“’Tis all my doing!” Jenny wailed, having crept to Old Margrete’s window late at night. It was the eve before the harvest moon, so there was light enough that she had no fear, and besides, little Jenny was with child already, and came also for the tea of fennel and peppermint that Old Margrete mixed so well.

But truly, she came to warn. “There’s talk of cleansing by fire!” Jenny wept. “They’ll burn thee, Margrete, and whether thee be witch or no, thee hast never harmed the merest hair on any mortal’s head.”

“Worry thy thoughts no longer, but get thee home safe to thy husband’s arms,” Old Margrete crooned, again tucking a strand of yellow hair behind the girl’s ear. “Old Margrete’s lived through witch hunts a-plenty.”

“How shall thee find succor?” Jenny sobbed. “Where in the wide world is shelter for thy good old bones?”

“Old Margrete shall stay,” she promised. “There be remedy for all life’s ills here in my pots and jars.” And she sent Little Jenny on her way with the loose tea, along with a bit of licorice to soothe her gravid belly.

Then she went among her herbs and began to mumble to herself as she mixed. “There be love potions and love potions,” she cackled. “And if it’s love that be lacking here, soon there shalt be love a-plenty, even for one with a face such as Old Margrete’s.”

And she mixed something stronger than ale, and sweeter than chamomile, and sharper than ginger, a barrel of it, and said words that were best not to speak, then corked the barrel, hooked a dipper in her belt, and rolled herself and her concoction down the lane. As she went through the moon-dark town, she ladled a dipper of this medicine into every water jug and barrel she came across, with a triple dose for the churchman’s morning ablutions, until she came at last to the village well.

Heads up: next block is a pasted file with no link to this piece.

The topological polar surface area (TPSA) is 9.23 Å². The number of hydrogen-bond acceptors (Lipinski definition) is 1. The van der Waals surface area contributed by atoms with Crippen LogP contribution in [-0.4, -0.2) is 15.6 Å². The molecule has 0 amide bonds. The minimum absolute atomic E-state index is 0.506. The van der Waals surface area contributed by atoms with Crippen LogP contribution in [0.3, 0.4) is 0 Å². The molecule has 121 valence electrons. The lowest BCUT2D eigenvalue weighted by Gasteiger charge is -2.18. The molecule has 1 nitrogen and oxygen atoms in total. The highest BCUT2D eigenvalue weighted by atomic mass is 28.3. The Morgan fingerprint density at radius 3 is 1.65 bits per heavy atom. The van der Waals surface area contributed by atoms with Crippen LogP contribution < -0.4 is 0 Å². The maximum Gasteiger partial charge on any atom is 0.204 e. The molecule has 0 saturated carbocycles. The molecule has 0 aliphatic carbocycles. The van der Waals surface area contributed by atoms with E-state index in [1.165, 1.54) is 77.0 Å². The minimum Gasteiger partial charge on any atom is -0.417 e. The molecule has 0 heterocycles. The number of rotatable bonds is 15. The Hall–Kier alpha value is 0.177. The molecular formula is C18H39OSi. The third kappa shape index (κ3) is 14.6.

With some straining, for her old joints were sore and her back long since bent under by the weight of the things she knew, Old Margrete hefted the barrel and poured its contents into the water supply, where one and all would draw their drink when the sun rose. “Oh, they’ll see a love potion now, won’t they ever,” Old Margrete muttered.

She slept very late into the afternoon, and when she hobbled out into the day, her front path was strewn with asters and chrysanthemums, her shutters hung with fresh pine wreaths, and three strong young men, the churchman chief among them, were thatching her roof with sweet heather.


security equipment said...

I like the design of your blog very much. It looks like a page from fairy tale. I’m really impressed!

Dragon said...

I just grab images from WikiCommons...

Thanks, though.

Anonymous said...

I love the way this was written. You made the language in the dialogue sound so authentic, which, in my opinion, is no easy feat.

I loved the story, more so because I feared a bad ending was in store for Margrete. It was wonderful to see her goodness triumph over the bad intentions.

Dragon said...

Thanks! I do love an anti-hero.